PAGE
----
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Businesses have less than a 50% chance of an SAP implementation delivering what it is supposed to, according to a new study.
Given that SAP runs business processes that drive a company’s operations, failing to meet expectations can have a potentially devastating impact on the bottom line, and on the CEO’s effectiveness to push forward a business strategy.
Explaining the study’s findings, former Gartner SAP analyst Derek Prior said: “We are seeing that despite 20 years of implementing SAP, companies are spending millions and are still screwing up. It is hard for customers to admit they are doing things wrong.”
Prior said SAP’s function is to provide a back-office ERP (enterprise resource planning), which needs to link up with digital initiatives. To use Gartner terminology, it is the "Mode 2" back-office function that is essential for a seamless customer experience in "Mode 1" customer-facing applications.
SAP configurations are designed to support best practices and customers may have system integrators who help the business deploy these best practices to get projects in on time. But Prior said: “SAP is not a project – it is a lifecycle stream.” This means the CIO and IT management team need to ensure the right people from the business are involved throughout this lifecycle and the system integrator is acting in the best interest of the customer.
A survey of 113 individuals across 105 companies for the Uncovering the factors that drive success for SAP customers study from SAP advisory service Resulting IT, found that only 36% felt their SAP project kept to its original plan, and just under half (48%) said their project failed to achieve business objectives.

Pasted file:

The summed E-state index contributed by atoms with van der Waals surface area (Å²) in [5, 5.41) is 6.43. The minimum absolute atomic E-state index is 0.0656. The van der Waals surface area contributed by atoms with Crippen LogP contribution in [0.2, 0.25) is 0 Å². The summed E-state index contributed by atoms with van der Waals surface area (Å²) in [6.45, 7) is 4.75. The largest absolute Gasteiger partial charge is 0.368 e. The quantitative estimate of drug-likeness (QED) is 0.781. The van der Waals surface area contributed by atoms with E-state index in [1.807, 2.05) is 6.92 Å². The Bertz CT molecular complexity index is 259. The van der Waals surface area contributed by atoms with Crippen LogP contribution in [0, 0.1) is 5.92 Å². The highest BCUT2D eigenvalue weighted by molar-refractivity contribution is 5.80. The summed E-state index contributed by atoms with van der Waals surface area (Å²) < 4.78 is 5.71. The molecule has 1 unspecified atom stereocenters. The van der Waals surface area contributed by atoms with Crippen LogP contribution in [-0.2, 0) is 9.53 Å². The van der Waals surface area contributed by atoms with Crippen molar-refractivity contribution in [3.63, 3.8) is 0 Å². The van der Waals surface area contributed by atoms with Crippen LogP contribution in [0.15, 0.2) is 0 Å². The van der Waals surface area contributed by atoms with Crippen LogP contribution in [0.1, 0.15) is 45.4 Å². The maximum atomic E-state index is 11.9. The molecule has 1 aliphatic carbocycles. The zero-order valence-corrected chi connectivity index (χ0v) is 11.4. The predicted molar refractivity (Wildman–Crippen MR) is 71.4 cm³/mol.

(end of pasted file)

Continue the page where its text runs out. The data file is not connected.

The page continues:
This figure is worryingly high, said Prior, because it points to a major stumbling block in IT’s ability to put into effect the systems that power a CEO’s business vision. He said: “It is gambling. You have 50-50 chance that the CEO will get the right outcome.”
Would you gamble?
In the study, 52% of the businesses surveyed said their project was over budget. “Would you gamble the future success of your business with these odds?” Prior warned in the report.
The research revealed a big gap between the expectations of the business and how well SAP experts felt the project had gone. Although 64% of executives felt their SAP project had met business expectations, 77% of business managers who were responsible for delivering benefits from the SAP project felt it had not.
Overall, 50% of all respondents felt the SAP project was not connected to their business strategy. Again, the odds are not in favour of an SAP implementation that delivers the benefits the business stakeholders originally expected.
Prior said a common theme among businesses that failed to realise benefits from their SAP implementation is that they fail to match up the SAP implementation with the business case. “They don’t have the right level of business engagement,” he said. “They do not have the right people to measure business outcomes and the business case is put on a shelf and never looked at again.”